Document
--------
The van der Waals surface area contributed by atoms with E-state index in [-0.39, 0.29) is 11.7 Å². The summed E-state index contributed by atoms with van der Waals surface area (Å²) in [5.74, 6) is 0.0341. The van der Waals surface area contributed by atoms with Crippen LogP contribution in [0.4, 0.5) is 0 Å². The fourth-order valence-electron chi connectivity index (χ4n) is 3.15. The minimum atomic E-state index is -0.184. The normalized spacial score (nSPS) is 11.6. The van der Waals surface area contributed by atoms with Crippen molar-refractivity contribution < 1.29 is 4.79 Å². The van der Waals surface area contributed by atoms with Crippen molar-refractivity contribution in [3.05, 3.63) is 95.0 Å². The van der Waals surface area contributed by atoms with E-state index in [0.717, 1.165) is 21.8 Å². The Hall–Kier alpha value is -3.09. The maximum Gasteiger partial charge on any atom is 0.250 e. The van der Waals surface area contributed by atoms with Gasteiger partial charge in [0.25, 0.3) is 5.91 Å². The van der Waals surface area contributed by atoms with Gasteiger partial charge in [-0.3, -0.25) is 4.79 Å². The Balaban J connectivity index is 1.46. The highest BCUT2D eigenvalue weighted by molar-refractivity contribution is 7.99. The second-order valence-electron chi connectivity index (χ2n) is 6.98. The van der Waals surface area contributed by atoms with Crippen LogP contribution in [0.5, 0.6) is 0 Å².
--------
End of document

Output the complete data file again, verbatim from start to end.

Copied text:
The van der Waals surface area contributed by atoms with E-state index in [-0.39, 0.29) is 11.7 Å². The summed E-state index contributed by atoms with van der Waals surface area (Å²) in [5.74, 6) is 0.0341. The van der Waals surface area contributed by atoms with Crippen LogP contribution in [0.4, 0.5) is 0 Å². The fourth-order valence-electron chi connectivity index (χ4n) is 3.15. The minimum atomic E-state index is -0.184. The normalized spacial score (nSPS) is 11.6. The van der Waals surface area contributed by atoms with Crippen molar-refractivity contribution < 1.29 is 4.79 Å². The van der Waals surface area contributed by atoms with Crippen molar-refractivity contribution in [3.05, 3.63) is 95.0 Å². The van der Waals surface area contributed by atoms with E-state index in [0.717, 1.165) is 21.8 Å². The Hall–Kier alpha value is -3.09. The maximum Gasteiger partial charge on any atom is 0.250 e. The van der Waals surface area contributed by atoms with Gasteiger partial charge in [0.25, 0.3) is 5.91 Å². The van der Waals surface area contributed by atoms with Gasteiger partial charge in [-0.3, -0.25) is 4.79 Å². The Balaban J connectivity index is 1.46. The highest BCUT2D eigenvalue weighted by molar-refractivity contribution is 7.99. The second-order valence-electron chi connectivity index (χ2n) is 6.98. The van der Waals surface area contributed by atoms with Crippen LogP contribution in [0.5, 0.6) is 0 Å².